For this year, we again anticipate about $2 billion in deal payments relating to historical transactions. capex in 2023 was around $1.4 billion, in 2024 we anticipate a significant step up in capex, potentially in the 50% range driven by investments in new manufacturing capabilities such as API, inhaled product and cell therapy. Our net debt at the end of 2023 was $22.5 billion, and given very recent BD transactions, totaling about $2 billion, we anticipate this to remain at about the same level in 2024. With this in mind, our finance expense is expected to increase given the current interest rate environment.

Our net debt to adjusted EBITDA ratio is 1.6 times on the last 12-month basis. Our capital allocation priorities remain unchanged with our number 1 priority to reinvest in the business, both in the pipeline and behind new launches. We remain committed to keeping a strong investment-grade rating and we’ll continue to pursue value-enhancing business development transactions. Towards the end of last year, we announced a license agreement with EcoGen and the proposed acquisitions of Icosavax and Gracell.

Finally, we maintain our progressive dividend policy defined as either a stable or increasing dividend. With that, I will hand over to Dave.

Dave FredricksonExecutive Vice President, Oncology Business

Thanks, Aradhana. Really appreciate that. So oncology total revenues of $18.4 billion in the full year period grew 21% versus the prior year, and that was driven by strong global demand of our key medicines. Tagrisso’s global revenues grew 6% in the fourth quarter, reflecting strong double-digit growth for the U.S.

and Europe. Performance in the quarter was partially offset by continued impact from the June 2023 mandatory price reduction in Japan, as well as expected impact from hospital ordering dynamics in China and a rebate reclassification in Australia. In the fourth quarter, Lynparza delivered 8% product sales growth and remains the leading PARP inhibitor globally despite ongoing class challenges. In the period, we recognized $245 million in regulatory milestones from Merck, following the U.S.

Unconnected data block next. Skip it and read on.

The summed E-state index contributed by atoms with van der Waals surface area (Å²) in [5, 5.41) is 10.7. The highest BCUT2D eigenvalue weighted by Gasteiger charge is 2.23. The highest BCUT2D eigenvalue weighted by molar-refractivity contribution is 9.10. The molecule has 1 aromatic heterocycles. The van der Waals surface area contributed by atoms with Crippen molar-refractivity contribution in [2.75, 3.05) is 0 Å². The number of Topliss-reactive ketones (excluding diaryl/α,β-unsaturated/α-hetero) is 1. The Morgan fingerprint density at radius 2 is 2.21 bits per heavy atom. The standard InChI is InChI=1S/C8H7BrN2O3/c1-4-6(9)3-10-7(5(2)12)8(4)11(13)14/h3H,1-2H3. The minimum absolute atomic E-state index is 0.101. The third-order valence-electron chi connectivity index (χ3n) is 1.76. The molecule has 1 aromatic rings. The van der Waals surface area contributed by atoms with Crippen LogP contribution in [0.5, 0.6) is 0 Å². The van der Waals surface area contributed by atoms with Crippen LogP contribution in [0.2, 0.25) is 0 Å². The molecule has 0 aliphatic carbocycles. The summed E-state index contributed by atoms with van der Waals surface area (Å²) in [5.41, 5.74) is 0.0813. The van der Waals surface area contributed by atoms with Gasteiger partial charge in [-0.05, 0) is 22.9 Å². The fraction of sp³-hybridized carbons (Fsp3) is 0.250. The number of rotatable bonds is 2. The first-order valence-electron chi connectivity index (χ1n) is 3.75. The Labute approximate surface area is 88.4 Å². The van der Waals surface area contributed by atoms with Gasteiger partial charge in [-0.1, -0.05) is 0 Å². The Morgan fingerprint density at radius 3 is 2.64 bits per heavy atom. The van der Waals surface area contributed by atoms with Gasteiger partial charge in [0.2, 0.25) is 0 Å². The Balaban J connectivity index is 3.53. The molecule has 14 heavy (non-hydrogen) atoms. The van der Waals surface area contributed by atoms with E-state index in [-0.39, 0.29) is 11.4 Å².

PROPEL approval and BRCA-mutated prostate cancer. Imfinzi, inclusive of IMJUDO grew 52% in the fourth quarter, fueled by further global demand growth in gastrointestinal tumors. In 2024, we expect continued progress with TOPAZ-1 and HIMALAYA, although TOPAZ-1 demand in the U.S. will moderate as the regimen is now established as the clear standard of care.

In Japan, a 25% price reduction based on sales took effect in February of this year. An additional mandatory price reduction is anticipated later this year based on recent fixed-dosing approvals. Calquence total revenues increased 14% in the fourth quarter, driven by continued new patient share gains across both frontline and relapsed/refractory CLL. In HER2 total revenues of $364 million in the fourth quarter increased 68% year on year.

In the U.S. and Germany, we’re very encouraged by new patient share gains in the HER2-positive setting firmly establishing in HER2 is the undisputed standard of care across HER2-positive and HER2 low metastatic breast cancer. In November of last year, we received approval for Truqap, our novel AKT inhibitor in the U.S., and for Imfinzi Topaz-1 in China. Importantly, we received a priority review designation for HER2 and HER2-expressing tumors an adjuvant use of Tagrisso was added for the first time to the NRDL in China at no discount.

With the exciting approval of Truqap, we have the opportunity to further extend our leadership in breast cancer, including in the hormone receptor positive landscape. And HER2 is the established standard of care in late-line HER2 low, and we look forward to the results of the Destiny Breast 06 trial in the first half of this year and the opportunity to bring in HER2 1 line earlier and expand into HER2 ultra-low tumors. Data from the Tropion-BREST-01 trial of DATADx in hormone receptor positive HER2 low breast cancer was presented at ESMO last year during the presidential symposium. Discussions with health authorities and prelaunch planning activities are already well underway.

Finally, align with our ambition to establish a new endocrine therapy backbone, we now have several pivotal trials ongoing in the frontline for our next-generation oral SERD camizestrant, including in combination with CDK4/6 inhibitors and Truqap. Truqap is being very well received by the clinical community in the United States, and we are already seeing rapid adoption with the majority of new starts in patients with biomarker altered tumors, who have previously received a CDK4/6 inhibitor, which is consistent with our views of the addressable population. We see potential for Truqap to become the new standard of care in second line for endocrine treated patients with PIK3CA, AKT1 or P10 altered tumors. And with that, we’ll advance to the next slide, and I’ll hand over to Susan to cover R&D highlights in the quarter.

Susan GalbraithExecutive Vice President, Oncology Research and Development